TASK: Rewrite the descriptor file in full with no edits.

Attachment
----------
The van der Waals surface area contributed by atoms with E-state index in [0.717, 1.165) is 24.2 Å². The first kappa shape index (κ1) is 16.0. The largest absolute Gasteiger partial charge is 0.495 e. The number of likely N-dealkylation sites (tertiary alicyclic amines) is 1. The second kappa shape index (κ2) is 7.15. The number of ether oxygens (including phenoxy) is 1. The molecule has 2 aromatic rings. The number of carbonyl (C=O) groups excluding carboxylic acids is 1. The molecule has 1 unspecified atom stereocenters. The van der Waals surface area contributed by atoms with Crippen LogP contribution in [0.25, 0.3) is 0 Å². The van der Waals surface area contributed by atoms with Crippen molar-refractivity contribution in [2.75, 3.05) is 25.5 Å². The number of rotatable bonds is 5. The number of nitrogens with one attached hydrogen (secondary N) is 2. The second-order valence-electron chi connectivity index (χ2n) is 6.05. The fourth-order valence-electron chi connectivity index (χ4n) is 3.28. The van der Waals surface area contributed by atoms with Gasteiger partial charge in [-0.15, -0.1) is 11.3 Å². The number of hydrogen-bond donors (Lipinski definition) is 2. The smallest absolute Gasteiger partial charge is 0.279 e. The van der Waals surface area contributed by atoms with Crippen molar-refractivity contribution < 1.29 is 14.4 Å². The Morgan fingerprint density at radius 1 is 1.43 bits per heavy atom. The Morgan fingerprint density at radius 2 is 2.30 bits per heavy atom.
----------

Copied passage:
The van der Waals surface area contributed by atoms with E-state index in [0.717, 1.165) is 24.2 Å². The first kappa shape index (κ1) is 16.0. The largest absolute Gasteiger partial charge is 0.495 e. The number of likely N-dealkylation sites (tertiary alicyclic amines) is 1. The second kappa shape index (κ2) is 7.15. The number of ether oxygens (including phenoxy) is 1. The molecule has 2 aromatic rings. The number of carbonyl (C=O) groups excluding carboxylic acids is 1. The molecule has 1 unspecified atom stereocenters. The van der Waals surface area contributed by atoms with Crippen LogP contribution in [0.25, 0.3) is 0 Å². The van der Waals surface area contributed by atoms with Crippen molar-refractivity contribution in [2.75, 3.05) is 25.5 Å². The number of rotatable bonds is 5. The number of nitrogens with one attached hydrogen (secondary N) is 2. The second-order valence-electron chi connectivity index (χ2n) is 6.05. The fourth-order valence-electron chi connectivity index (χ4n) is 3.28. The van der Waals surface area contributed by atoms with Gasteiger partial charge in [-0.15, -0.1) is 11.3 Å². The number of hydrogen-bond donors (Lipinski definition) is 2. The smallest absolute Gasteiger partial charge is 0.279 e. The van der Waals surface area contributed by atoms with Crippen molar-refractivity contribution < 1.29 is 14.4 Å². The Morgan fingerprint density at radius 1 is 1.43 bits per heavy atom. The Morgan fingerprint density at radius 2 is 2.30 bits per heavy atom.